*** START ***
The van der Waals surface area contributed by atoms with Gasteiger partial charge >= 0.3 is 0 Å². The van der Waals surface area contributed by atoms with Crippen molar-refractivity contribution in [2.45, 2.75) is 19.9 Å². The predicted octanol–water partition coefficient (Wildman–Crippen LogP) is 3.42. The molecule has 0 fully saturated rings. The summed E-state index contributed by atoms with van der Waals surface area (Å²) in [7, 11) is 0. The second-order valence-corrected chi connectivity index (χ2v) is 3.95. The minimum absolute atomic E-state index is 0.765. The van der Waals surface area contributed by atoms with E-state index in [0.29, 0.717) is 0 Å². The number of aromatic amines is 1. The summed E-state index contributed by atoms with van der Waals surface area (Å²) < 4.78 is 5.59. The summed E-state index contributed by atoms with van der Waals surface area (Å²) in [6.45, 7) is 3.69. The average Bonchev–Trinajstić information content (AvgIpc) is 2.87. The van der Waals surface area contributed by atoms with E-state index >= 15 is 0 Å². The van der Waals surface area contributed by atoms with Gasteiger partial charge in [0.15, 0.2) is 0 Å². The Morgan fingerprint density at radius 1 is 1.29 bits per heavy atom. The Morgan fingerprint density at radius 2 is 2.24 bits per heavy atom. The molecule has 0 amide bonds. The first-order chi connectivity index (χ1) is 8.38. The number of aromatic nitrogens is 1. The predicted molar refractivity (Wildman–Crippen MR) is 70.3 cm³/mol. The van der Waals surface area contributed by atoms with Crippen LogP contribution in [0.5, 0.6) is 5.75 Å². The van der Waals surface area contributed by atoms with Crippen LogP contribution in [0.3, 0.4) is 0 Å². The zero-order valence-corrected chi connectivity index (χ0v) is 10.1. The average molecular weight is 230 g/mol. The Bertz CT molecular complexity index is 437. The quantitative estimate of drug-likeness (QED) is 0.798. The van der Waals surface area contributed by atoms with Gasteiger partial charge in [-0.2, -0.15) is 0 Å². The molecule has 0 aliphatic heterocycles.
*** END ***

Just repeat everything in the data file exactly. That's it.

The van der Waals surface area contributed by atoms with Gasteiger partial charge >= 0.3 is 0 Å². The van der Waals surface area contributed by atoms with Crippen molar-refractivity contribution in [2.45, 2.75) is 19.9 Å². The predicted octanol–water partition coefficient (Wildman–Crippen LogP) is 3.42. The molecule has 0 fully saturated rings. The summed E-state index contributed by atoms with van der Waals surface area (Å²) in [7, 11) is 0. The second-order valence-corrected chi connectivity index (χ2v) is 3.95. The minimum absolute atomic E-state index is 0.765. The van der Waals surface area contributed by atoms with E-state index in [0.29, 0.717) is 0 Å². The number of aromatic amines is 1. The summed E-state index contributed by atoms with van der Waals surface area (Å²) < 4.78 is 5.59. The summed E-state index contributed by atoms with van der Waals surface area (Å²) in [6.45, 7) is 3.69. The average Bonchev–Trinajstić information content (AvgIpc) is 2.87. The van der Waals surface area contributed by atoms with E-state index >= 15 is 0 Å². The van der Waals surface area contributed by atoms with Gasteiger partial charge in [0.15, 0.2) is 0 Å². The Morgan fingerprint density at radius 1 is 1.29 bits per heavy atom. The Morgan fingerprint density at radius 2 is 2.24 bits per heavy atom. The molecule has 0 amide bonds. The first-order chi connectivity index (χ1) is 8.38. The number of aromatic nitrogens is 1. The predicted molar refractivity (Wildman–Crippen MR) is 70.3 cm³/mol. The van der Waals surface area contributed by atoms with Crippen LogP contribution in [0.5, 0.6) is 5.75 Å². The van der Waals surface area contributed by atoms with Crippen LogP contribution in [0.3, 0.4) is 0 Å². The zero-order valence-corrected chi connectivity index (χ0v) is 10.1. The average molecular weight is 230 g/mol. The Bertz CT molecular complexity index is 437. The quantitative estimate of drug-likeness (QED) is 0.798. The van der Waals surface area contributed by atoms with Gasteiger partial charge in [-0.2, -0.15) is 0 Å². The molecule has 0 aliphatic heterocycles.